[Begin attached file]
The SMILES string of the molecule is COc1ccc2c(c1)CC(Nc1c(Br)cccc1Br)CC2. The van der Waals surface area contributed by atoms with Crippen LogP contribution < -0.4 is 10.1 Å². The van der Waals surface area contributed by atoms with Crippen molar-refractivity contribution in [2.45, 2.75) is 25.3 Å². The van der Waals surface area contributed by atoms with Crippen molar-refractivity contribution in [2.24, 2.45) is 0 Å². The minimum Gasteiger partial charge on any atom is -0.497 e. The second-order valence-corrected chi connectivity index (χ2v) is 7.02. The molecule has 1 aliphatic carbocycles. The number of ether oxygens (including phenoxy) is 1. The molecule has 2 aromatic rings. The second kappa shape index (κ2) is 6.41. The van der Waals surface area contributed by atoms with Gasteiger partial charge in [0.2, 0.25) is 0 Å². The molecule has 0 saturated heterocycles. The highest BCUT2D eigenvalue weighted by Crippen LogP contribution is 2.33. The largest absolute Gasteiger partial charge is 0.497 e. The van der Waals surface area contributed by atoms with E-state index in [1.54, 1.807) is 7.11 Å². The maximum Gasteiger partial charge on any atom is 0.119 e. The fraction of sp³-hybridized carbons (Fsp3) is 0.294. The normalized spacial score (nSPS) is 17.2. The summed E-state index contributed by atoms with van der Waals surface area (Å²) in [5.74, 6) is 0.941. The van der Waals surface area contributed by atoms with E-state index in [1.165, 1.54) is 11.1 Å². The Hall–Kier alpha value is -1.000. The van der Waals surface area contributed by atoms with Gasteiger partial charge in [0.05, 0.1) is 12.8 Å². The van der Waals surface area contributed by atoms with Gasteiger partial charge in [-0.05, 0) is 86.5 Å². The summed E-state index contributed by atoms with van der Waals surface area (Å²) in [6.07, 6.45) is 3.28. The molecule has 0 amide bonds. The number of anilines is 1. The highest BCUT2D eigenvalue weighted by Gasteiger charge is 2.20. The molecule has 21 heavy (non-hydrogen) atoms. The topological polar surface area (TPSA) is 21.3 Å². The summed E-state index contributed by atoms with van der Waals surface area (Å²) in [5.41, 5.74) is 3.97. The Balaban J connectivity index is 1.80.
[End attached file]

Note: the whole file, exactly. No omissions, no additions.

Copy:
The SMILES string of the molecule is COc1ccc2c(c1)CC(Nc1c(Br)cccc1Br)CC2. The van der Waals surface area contributed by atoms with Crippen LogP contribution < -0.4 is 10.1 Å². The van der Waals surface area contributed by atoms with Crippen molar-refractivity contribution in [2.45, 2.75) is 25.3 Å². The van der Waals surface area contributed by atoms with Crippen molar-refractivity contribution in [2.24, 2.45) is 0 Å². The minimum Gasteiger partial charge on any atom is -0.497 e. The second-order valence-corrected chi connectivity index (χ2v) is 7.02. The molecule has 1 aliphatic carbocycles. The number of ether oxygens (including phenoxy) is 1. The molecule has 2 aromatic rings. The second kappa shape index (κ2) is 6.41. The van der Waals surface area contributed by atoms with Gasteiger partial charge in [0.2, 0.25) is 0 Å². The molecule has 0 saturated heterocycles. The highest BCUT2D eigenvalue weighted by Crippen LogP contribution is 2.33. The largest absolute Gasteiger partial charge is 0.497 e. The van der Waals surface area contributed by atoms with E-state index in [1.54, 1.807) is 7.11 Å². The maximum Gasteiger partial charge on any atom is 0.119 e. The fraction of sp³-hybridized carbons (Fsp3) is 0.294. The normalized spacial score (nSPS) is 17.2. The summed E-state index contributed by atoms with van der Waals surface area (Å²) in [5.74, 6) is 0.941. The van der Waals surface area contributed by atoms with E-state index in [1.165, 1.54) is 11.1 Å². The Hall–Kier alpha value is -1.000. The van der Waals surface area contributed by atoms with Gasteiger partial charge in [0.05, 0.1) is 12.8 Å². The van der Waals surface area contributed by atoms with Gasteiger partial charge in [-0.05, 0) is 86.5 Å². The summed E-state index contributed by atoms with van der Waals surface area (Å²) in [6.07, 6.45) is 3.28. The molecule has 0 amide bonds. The number of anilines is 1. The highest BCUT2D eigenvalue weighted by Gasteiger charge is 2.20. The molecule has 21 heavy (non-hydrogen) atoms. The topological polar surface area (TPSA) is 21.3 Å². The summed E-state index contributed by atoms with van der Waals surface area (Å²) in [5.41, 5.74) is 3.97. The Balaban J connectivity index is 1.80.